Monday, March 22, 2010

 

"First" of the Day: The Enron license plate

Florida, like most states, is in dire financial straits. But since it's a also a Republican-dominated state, it has no state income tax, preferring instead to tax the poor and lower middle class within an inch of their lives. 

The state does this through a number of devices.  The best known of them is the lottery, which in the beginning was sold to the public as a way to increase funding for education. What they didn't tell the people was that the state would start decreasing the share of general funds already going for education, which has left all levels of public education in an increasingly sad condition. And now the poor and poorish stand in line at convenience stores to buy their chance for a happy retirement.

Last year's trick was to increase vehicle tag fees by almost 50%.  Republicans don't raise taxes—they raise "fees." State senator Mike Fasano, chairman of the Transportation and Economic Development Appropriations Committee, acknowledged this on record—

We increased the fees significantly last year on people who couldn't afford it.

Imagine that!  Now with Republican Governor Charlie Crist trying to overcome the Teabagger crowd to win the Republican nomination for U.S. Senator, he's asked Fasano to see if he can't come up with a remedy.  So Fasano put his Republican mind to the task, and instead of ideas corporate logos popped out.

Here's what he came up with: Florida's "vanity" plates would be offered as a billboard to any corporation willing to buy into the plan. The corporation will pay $200 per tag. Since the current tag fee averages to $71.85 per year, you might think that vehicle owners willing to drive around town with, say, "Exxon" on their rear would get the tag for free or a pittance.  But no.  The proud vehicle owner will still pay $25 for the honor. The state of Florida will pocket the difference.  The cost of all other tags will be reduced by $6.

Fasano's comment, as Bill Kaznor reported it, was precious—

It's better than nothing, isn't it? When you don't have a job and you're trying to afford putting some food on the table ... a reduction of $6 might just be able to give you that opportunity to renew your tag.

Which leaves me with thoughts of dinner: "We're having chicken tonight, honey, 'cause we just got a break on our license plate!"

A "first"

The proposed legislation has a way to go before becoming law.  It was passed unanimously in Fasano's committee and now must pass the Senate Ways and Means committee before coming to a vote on the Senate floor. But no one has introduced an equivalent bill in the House.  But if the measure gets signed into law, Florida will be the first state to feature corporate advertising on its license plates. It will be a proud day for Republicans.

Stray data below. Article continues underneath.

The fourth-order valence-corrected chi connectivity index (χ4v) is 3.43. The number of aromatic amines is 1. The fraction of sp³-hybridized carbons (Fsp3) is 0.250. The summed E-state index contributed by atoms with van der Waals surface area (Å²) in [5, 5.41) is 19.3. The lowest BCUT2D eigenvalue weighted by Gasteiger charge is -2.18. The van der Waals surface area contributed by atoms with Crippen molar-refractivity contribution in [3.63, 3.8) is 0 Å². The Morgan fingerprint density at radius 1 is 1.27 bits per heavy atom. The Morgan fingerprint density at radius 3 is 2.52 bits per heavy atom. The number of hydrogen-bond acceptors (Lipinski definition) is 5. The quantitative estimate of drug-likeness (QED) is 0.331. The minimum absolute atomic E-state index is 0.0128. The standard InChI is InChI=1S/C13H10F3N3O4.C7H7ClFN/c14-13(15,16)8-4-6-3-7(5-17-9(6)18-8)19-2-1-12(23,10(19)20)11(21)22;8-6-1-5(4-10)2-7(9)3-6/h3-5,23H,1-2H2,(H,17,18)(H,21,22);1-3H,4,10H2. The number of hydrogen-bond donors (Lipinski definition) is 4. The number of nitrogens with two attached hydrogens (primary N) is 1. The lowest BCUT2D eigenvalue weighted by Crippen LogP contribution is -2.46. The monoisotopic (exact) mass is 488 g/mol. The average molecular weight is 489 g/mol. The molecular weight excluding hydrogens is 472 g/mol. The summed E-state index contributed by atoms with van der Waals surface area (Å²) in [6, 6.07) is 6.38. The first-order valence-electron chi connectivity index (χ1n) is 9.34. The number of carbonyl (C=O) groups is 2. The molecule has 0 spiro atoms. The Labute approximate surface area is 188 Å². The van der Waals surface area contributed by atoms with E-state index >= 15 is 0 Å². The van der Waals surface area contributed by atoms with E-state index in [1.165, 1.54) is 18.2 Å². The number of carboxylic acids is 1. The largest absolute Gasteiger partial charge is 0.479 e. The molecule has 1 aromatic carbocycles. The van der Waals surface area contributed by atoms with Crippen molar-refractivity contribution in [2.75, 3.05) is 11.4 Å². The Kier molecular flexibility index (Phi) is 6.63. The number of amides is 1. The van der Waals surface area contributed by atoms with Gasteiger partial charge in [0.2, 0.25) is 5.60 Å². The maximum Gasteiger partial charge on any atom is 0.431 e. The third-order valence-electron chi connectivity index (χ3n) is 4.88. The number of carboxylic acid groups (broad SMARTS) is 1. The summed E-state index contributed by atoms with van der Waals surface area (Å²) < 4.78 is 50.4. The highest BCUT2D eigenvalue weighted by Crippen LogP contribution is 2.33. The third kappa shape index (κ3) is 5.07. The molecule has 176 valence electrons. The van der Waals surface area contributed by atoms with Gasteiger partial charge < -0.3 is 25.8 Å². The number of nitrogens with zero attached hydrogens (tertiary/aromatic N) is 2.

There may be some opposition from Democrats.  Vehicle owners pay $25 extra to sport one of Florida's current crop of over 100 "specialty" plates.  This bill will create a strong economic incentive not to "Support Our Troops" or "Save the Manatee." But Democrats don't have much of a say in Florida.

As I drove down the road musing on our future if the bill passes, I wondered if the corporate sponsors would be vetted in some way.

Christians have been trying to get Jesus on license plates since the first specialty plate was sold.  So why not start a corporation called "Jesus, Inc." and buy into the plan? Or maybe use an existing corporation such as "Paraclete Armor"?  Under the current Supreme Court it seems unstoppable.  Corporations have unlimited freedom of speech, you know.

Then there's the question of financial soundness.  This is the sort of deal that a company like Enron would snap up. Remember how Enron bought the naming rights to the Houston Astros stadium shortly before it went bankrupt? But a stadium is not a license plate.  The city-owned (i.e.—"socialized") baseball stadium was able to tear down the Enron signs and replace them with the jauntier "Minute Maid Park."  But what if the name were on your license plate?  Will the state of Florida allow you to replace your tag with a new corporate logo for free? Or will you just have to skulk around town with your Enron plate until it's time for renewal? You can always try to keep it covered in mud.

Related post
The descent of the Holy Ghost—the lucrative Crusade (8/29/04)

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